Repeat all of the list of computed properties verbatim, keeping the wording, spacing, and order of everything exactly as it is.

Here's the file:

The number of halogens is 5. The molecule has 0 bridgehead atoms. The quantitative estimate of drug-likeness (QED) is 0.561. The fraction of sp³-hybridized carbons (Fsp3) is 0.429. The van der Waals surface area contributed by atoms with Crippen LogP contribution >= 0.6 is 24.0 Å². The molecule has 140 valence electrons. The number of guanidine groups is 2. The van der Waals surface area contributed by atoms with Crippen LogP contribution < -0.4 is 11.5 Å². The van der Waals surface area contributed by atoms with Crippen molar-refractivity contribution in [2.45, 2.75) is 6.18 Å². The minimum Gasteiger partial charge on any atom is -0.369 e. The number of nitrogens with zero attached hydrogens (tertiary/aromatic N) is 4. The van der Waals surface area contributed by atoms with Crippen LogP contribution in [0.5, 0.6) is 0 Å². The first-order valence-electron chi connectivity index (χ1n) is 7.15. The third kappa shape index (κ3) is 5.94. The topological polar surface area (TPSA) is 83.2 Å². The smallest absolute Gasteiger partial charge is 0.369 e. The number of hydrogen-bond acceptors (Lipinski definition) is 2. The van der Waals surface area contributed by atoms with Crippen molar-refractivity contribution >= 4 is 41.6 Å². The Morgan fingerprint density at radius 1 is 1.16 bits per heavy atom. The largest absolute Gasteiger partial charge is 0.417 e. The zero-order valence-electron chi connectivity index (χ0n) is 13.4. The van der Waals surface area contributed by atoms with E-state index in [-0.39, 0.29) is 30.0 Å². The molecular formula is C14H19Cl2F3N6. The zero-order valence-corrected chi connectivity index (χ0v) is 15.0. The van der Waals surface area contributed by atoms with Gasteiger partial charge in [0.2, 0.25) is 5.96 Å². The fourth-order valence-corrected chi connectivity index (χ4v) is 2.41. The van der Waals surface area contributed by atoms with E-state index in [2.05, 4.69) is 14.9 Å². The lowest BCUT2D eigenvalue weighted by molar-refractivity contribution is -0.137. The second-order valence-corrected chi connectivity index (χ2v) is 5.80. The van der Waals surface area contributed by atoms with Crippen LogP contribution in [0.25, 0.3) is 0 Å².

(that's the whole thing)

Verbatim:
The number of halogens is 5. The molecule has 0 bridgehead atoms. The quantitative estimate of drug-likeness (QED) is 0.561. The fraction of sp³-hybridized carbons (Fsp3) is 0.429. The van der Waals surface area contributed by atoms with Crippen LogP contribution >= 0.6 is 24.0 Å². The molecule has 140 valence electrons. The number of guanidine groups is 2. The van der Waals surface area contributed by atoms with Crippen LogP contribution < -0.4 is 11.5 Å². The van der Waals surface area contributed by atoms with Crippen molar-refractivity contribution in [2.45, 2.75) is 6.18 Å². The minimum Gasteiger partial charge on any atom is -0.369 e. The number of nitrogens with zero attached hydrogens (tertiary/aromatic N) is 4. The van der Waals surface area contributed by atoms with Crippen LogP contribution in [0.5, 0.6) is 0 Å². The first-order valence-electron chi connectivity index (χ1n) is 7.15. The third kappa shape index (κ3) is 5.94. The topological polar surface area (TPSA) is 83.2 Å². The smallest absolute Gasteiger partial charge is 0.369 e. The number of hydrogen-bond acceptors (Lipinski definition) is 2. The van der Waals surface area contributed by atoms with Crippen molar-refractivity contribution >= 4 is 41.6 Å². The Morgan fingerprint density at radius 1 is 1.16 bits per heavy atom. The largest absolute Gasteiger partial charge is 0.417 e. The zero-order valence-electron chi connectivity index (χ0n) is 13.4. The van der Waals surface area contributed by atoms with E-state index in [-0.39, 0.29) is 30.0 Å². The molecular formula is C14H19Cl2F3N6. The zero-order valence-corrected chi connectivity index (χ0v) is 15.0. The van der Waals surface area contributed by atoms with Gasteiger partial charge in [0.2, 0.25) is 5.96 Å². The fourth-order valence-corrected chi connectivity index (χ4v) is 2.41. The van der Waals surface area contributed by atoms with E-state index in [2.05, 4.69) is 14.9 Å². The lowest BCUT2D eigenvalue weighted by molar-refractivity contribution is -0.137. The second-order valence-corrected chi connectivity index (χ2v) is 5.80. The van der Waals surface area contributed by atoms with Crippen LogP contribution in [0.25, 0.3) is 0 Å².